News Flash: Study Published on Focused Ultrasound Treatment of OCD


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DECEMBER 9, 2014
Current Treatment for OCD

Obsessive-compulsive disorder (OCD) is a psychiatric disorder characterized by recurring anxiety-provoking thoughts (obsessions) that are alleviated only by ritualistic actions (compulsions) such as hand washing. OCD symptoms can be overwhelming and result in severe impairment and dysfunction. Patients also have a high risk for depression, with two-thirds of OCD patients developing major depression.

Although a large portion of OCD patients improve with drug therapy, some patients have debilitating symptoms that are resistant to treatment. For these patients, psychosurgery can be performed to destroy (ablate) a targeted region of the brain (anterior internal capsule) associated with the disorder. The currently available ablative approaches are invasive or involve radiation:

  • Radiofrequency ablation requires drilling into the skull and inserting a probe through the brain.
  • Stereotactic radiosurgery takes months to achieve an effect and may be associated with side effects of radiation.
  • Deep brain stimulation has been used as a reversible and adjustable alternative to ablation, but it involves the risks and complications of surgery to implant the system and additional operations for battery changes.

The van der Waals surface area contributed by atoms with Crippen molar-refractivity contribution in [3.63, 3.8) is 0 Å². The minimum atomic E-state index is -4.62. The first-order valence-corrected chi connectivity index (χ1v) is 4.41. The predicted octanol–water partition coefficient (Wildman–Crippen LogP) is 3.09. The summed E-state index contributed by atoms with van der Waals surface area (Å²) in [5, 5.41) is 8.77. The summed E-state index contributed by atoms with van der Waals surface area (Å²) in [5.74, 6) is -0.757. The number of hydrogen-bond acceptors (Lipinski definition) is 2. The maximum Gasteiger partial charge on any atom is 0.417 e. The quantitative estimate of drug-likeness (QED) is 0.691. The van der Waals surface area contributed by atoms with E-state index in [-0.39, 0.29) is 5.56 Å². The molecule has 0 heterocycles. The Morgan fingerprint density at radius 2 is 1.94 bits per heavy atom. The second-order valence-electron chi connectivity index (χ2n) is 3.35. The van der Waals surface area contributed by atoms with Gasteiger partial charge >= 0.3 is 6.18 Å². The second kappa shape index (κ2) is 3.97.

Potential of Focused Ultrasound for OCD

Focused ultrasound has the potential to be a completely non-invasive approach for treating patients whose OCD is resistant to medical therapy. The target is an area of the brain that is easily reached and relatively small. If the positive results of Dr. Chang's proof-of-concept study are confirmed, then a larger pivotal study would be warranted to assess the definitive safety, effectiveness, and long-term durability of focused ultrasound to treat OCD.


Early Results Indicate Potential for Focused Ultrasound to Treat OCD  
Important Step Toward A Non-Invasive Procedure for Psychiatric Disorders

  Dr. Chang (in sweater) and treatment team with the first patient in the OCD study

A recently published report in the Journal of Molecular Psychiatry supports the potential of focused ultrasound to treat certain patients with obsessive-compulsive disorder (OCD).

In a study of feasibility, safety and preliminary efficacy, four patients with disabling OCD  unresponsive to medical therapy were treated by ablating small targets deep in the brain (anterior internal capsule) using the InSightec ExAblate Neuro MR-guided focused ultrasound system. This proof-of-concept study is being conducted with 12 patients by Jin Woo Chang, MD, PhD, at the Yonsei University Medical Center in Seoul, Korea. The results of the first four patients with six months follow-up were published.

All four patients had the targeted areas of the brain successfully ablated. The procedures were accomplished without complications or side effects and resulted in gradual improvement in obsessive-compulsive thoughts and behaviors as well as showing the nearly immediate and sustained improvement in depression and anxiety over six months.